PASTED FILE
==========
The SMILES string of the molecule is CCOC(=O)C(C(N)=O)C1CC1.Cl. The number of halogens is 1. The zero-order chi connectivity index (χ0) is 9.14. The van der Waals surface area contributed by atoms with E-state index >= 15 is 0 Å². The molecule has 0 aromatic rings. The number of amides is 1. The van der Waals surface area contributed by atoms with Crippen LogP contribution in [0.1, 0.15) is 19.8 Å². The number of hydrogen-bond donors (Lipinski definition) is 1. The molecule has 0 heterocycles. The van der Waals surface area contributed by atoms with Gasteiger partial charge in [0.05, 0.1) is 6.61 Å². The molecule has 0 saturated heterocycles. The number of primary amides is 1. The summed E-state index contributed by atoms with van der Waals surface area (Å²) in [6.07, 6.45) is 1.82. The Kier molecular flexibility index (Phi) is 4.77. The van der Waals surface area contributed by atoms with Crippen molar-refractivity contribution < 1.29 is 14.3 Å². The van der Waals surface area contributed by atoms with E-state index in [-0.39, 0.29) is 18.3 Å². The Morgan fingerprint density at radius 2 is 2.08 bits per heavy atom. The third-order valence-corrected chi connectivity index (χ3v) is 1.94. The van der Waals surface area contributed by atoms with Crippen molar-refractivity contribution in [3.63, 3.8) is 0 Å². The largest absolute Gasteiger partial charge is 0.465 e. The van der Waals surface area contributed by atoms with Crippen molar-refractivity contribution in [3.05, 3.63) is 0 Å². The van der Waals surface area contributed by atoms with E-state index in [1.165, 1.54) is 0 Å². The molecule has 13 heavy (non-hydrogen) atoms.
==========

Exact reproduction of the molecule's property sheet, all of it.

The SMILES string of the molecule is CCOC(=O)C(C(N)=O)C1CC1.Cl. The number of halogens is 1. The zero-order chi connectivity index (χ0) is 9.14. The van der Waals surface area contributed by atoms with E-state index >= 15 is 0 Å². The molecule has 0 aromatic rings. The number of amides is 1. The van der Waals surface area contributed by atoms with Crippen LogP contribution in [0.1, 0.15) is 19.8 Å². The number of hydrogen-bond donors (Lipinski definition) is 1. The molecule has 0 heterocycles. The van der Waals surface area contributed by atoms with Gasteiger partial charge in [0.05, 0.1) is 6.61 Å². The molecule has 0 saturated heterocycles. The number of primary amides is 1. The summed E-state index contributed by atoms with van der Waals surface area (Å²) in [6.07, 6.45) is 1.82. The Kier molecular flexibility index (Phi) is 4.77. The van der Waals surface area contributed by atoms with Crippen molar-refractivity contribution < 1.29 is 14.3 Å². The van der Waals surface area contributed by atoms with E-state index in [-0.39, 0.29) is 18.3 Å². The Morgan fingerprint density at radius 2 is 2.08 bits per heavy atom. The third-order valence-corrected chi connectivity index (χ3v) is 1.94. The van der Waals surface area contributed by atoms with Crippen molar-refractivity contribution in [3.63, 3.8) is 0 Å². The largest absolute Gasteiger partial charge is 0.465 e. The van der Waals surface area contributed by atoms with Crippen molar-refractivity contribution in [3.05, 3.63) is 0 Å². The van der Waals surface area contributed by atoms with E-state index in [1.165, 1.54) is 0 Å². The molecule has 13 heavy (non-hydrogen) atoms.